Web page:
By Anna Pulley
By Erin Sherbert
By Chris Roberts
By Erin Sherbert
By Rachel Swan
By Joe Eskenazi
By Erin Sherbert
By Erin Sherbert
On May 23, 2009, not long after starting their midnight shifts, two San Francisco city employees were told they'd been laid off. Not great timing. Understandably, they didn't feel like working.
"The pink-slipped employees were upset," said "Jane Doe," who had tried to soothe their feelings while urging them to finish their shift. "They refused. One went home and the other left the area upset."
The employees' absence could have been dire, given the importance of their work: They were supposed to take 911 calls at the city's emergency communications center.
It was a night-long struggle to make sure emergency calls got through. The soon-to-be-jobless workers "refused to plug in and take the 911 calls," Doe claims. Dispatchers are the first people to take calls for police, fire, and ambulance assistance, and she feared calls wouldn't get through, and so help wouldn't arrive.
But Jane Doe was not rewarded for attempting to cover for management's blunder of handing out pink slips, and then somehow expecting a vital emergency dispatch shift to be covered. Instead, she was allegedly scolded for being insensitive to the laid-off workers' feelings.
This potentially dangerous scenario was just one of a series of allegations in an employee lawsuit filed earlier this month in federal court. "Jane Doe" is the pseudonym of a 911 dispatch employee who claims she was punished for acting as a whistle-blower, purportedly seeking to expose alleged time-card fraud, workplace bullying, cyber-snooping, goldbricking, and other misconduct where timely emergency response might have been compromised. She chose to remain anonymous for fear of retaliation. Doe was joined in the suit by another dispatch employee, Anne Raskin, who also claims she was harassed by her co-workers. (Messages seeking comment left with Raskin, the plaintiffs' attorney, and three of the defendants, were not returned by press time.)
As disgruntled employees, the plaintiffs can be expected to paint themselves in a positive light, criticize their bosses and co-workers, and perhaps even exaggerate complaints in hopes of a lawsuit payoff. But their suit includes enough specific details to make it seem worth opening an official inquiry as to whether public safety may have been compromised.
The suit describes San Francisco's Department of Emergency Management, long subject to allegations of maladministration, as a den of dysfunction, where 911 dispatchers routinely skip work and cover for each other's absences. Workers allegedly spend days surfing the Internet, snooping into other employees' Yahoo accounts, gossiping, and even walking off the job rather than answering emergency calls. Given that the city's 911 system receives around 3,500 calls per day reporting medical emergencies and fires, the public would seem to have a right to know whether the people on the other end of the line make characters from NBC's The Office seem the epitome of competence and efficiency.
"We're going to have to wait until we see the lawsuit, and even then I don't know what we can comment on it," department director Vicki Hennessy said.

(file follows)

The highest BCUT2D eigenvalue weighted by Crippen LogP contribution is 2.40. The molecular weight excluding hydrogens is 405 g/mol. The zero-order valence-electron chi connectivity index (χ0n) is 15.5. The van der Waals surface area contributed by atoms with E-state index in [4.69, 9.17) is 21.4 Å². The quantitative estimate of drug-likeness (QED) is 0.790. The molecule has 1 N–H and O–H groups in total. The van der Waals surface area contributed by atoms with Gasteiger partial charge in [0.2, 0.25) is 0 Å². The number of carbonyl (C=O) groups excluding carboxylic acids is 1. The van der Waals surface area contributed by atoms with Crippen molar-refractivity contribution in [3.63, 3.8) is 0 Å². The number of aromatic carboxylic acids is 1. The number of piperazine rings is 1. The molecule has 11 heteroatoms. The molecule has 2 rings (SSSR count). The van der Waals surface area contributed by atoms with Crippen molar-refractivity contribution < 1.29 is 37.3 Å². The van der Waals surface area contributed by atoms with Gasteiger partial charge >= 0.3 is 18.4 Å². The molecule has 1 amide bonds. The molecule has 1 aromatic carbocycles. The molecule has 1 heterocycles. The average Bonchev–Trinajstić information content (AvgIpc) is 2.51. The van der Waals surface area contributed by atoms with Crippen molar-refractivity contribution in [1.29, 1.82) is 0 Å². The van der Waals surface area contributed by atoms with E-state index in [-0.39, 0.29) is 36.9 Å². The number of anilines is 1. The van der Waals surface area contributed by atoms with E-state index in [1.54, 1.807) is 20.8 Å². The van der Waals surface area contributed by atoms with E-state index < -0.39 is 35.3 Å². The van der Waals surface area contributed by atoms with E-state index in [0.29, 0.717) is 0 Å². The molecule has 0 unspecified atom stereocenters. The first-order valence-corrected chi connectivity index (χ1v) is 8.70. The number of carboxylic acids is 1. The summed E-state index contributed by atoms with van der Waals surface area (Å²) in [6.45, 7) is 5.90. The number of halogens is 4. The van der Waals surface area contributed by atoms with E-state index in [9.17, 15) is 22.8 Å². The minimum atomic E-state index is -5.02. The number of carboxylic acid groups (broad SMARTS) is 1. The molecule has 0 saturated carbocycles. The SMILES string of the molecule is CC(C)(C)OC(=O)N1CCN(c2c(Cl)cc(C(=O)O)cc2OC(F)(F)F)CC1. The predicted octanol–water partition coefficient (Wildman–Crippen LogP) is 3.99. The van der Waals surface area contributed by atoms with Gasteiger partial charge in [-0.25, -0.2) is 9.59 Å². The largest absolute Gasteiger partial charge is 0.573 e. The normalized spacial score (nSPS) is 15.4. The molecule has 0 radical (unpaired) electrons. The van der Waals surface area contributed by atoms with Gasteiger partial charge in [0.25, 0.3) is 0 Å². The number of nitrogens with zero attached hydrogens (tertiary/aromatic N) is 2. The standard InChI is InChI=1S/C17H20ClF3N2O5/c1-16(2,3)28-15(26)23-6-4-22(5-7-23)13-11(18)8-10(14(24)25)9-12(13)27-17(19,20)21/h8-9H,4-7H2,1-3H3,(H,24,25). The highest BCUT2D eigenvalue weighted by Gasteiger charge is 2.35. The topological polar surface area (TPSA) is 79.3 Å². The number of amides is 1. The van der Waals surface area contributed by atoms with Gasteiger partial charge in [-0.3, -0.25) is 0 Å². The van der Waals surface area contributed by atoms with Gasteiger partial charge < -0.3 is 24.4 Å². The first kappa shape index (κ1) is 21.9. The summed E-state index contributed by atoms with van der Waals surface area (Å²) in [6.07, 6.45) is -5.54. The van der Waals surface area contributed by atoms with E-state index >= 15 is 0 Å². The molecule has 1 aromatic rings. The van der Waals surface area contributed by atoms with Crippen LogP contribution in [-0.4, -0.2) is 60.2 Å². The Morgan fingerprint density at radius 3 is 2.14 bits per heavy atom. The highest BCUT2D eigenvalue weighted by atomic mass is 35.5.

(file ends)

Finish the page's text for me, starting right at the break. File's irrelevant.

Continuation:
That's a standard duck-and-cover response from an organization being sued. But the public deserves to know whether the employees behind our 911 system are doing their best to get ambulances, police, and firefighters to the scene on time — or simply screwing around.
For those keeping tabs on the fitful history of San Francisco emergency response, this lawsuit might not be a big surprise. In 1993, a gunman killed eight people at a downtown S.F. high-rise. One victim lay bleeding for 45 minutes while a 911 operator repeatedly assured her help was on the way. Appalled voters approved measures spending $167 million to upgrade the city's emergency response system.
"They built a new building," said Lucien Canon, emergency response director under Mayor Willie Brown, "and installed computer-aided dispatch, and put in an 800 megahertz radio system." Notwithstanding, a 2006 audit report said that, despite spending $82,797,851 in federal disaster-response money, the department still hadn't incorporated 911 dispatch into the rest of the city's emergency management system.
The city's top emergency management job "was kind of a political patronage position," said former Board of Supervisors president Aaron Peskin. "I got a lot of internal reports from professional staff deeply concerned about the top ranks of the department."
In April 2008, the San Francisco Chronicle reported in a series that during the previous four years, 439 people had died waiting for medical help in response after calling 911. After the Chronicle series went to press, Mayor Gavin Newsom promised to have experts evaluate the system and fix the response time problem. A subsequent 2008 report showed some improvement in response times. Also that year, the mayor appointed Hennessy, an experienced sheriff's department executive, as Emergency Management executive director. She says she is constantly fine-tuning to further hasten 911 response, with particular focus on the dispatch room.
"We have all kinds of commendations we give for instances where a dispatcher did excellent work," she said. "But we also have times when they don't do good jobs, and we have retraining. And if they don't improve, discipline can be a step."
But allegations in Doe and Raskin's lawsuit suggest response time might be further hastened by resolving what the complaint describes as a hostile work environment. The suit also alleges employees in the dispatch center played a version of hooky round-robin, in which one would cover for another's missed shifts. The plaintiffs, who claim not to have participated in this scam, were harassed after they complained to their superiors, the lawsuit claims.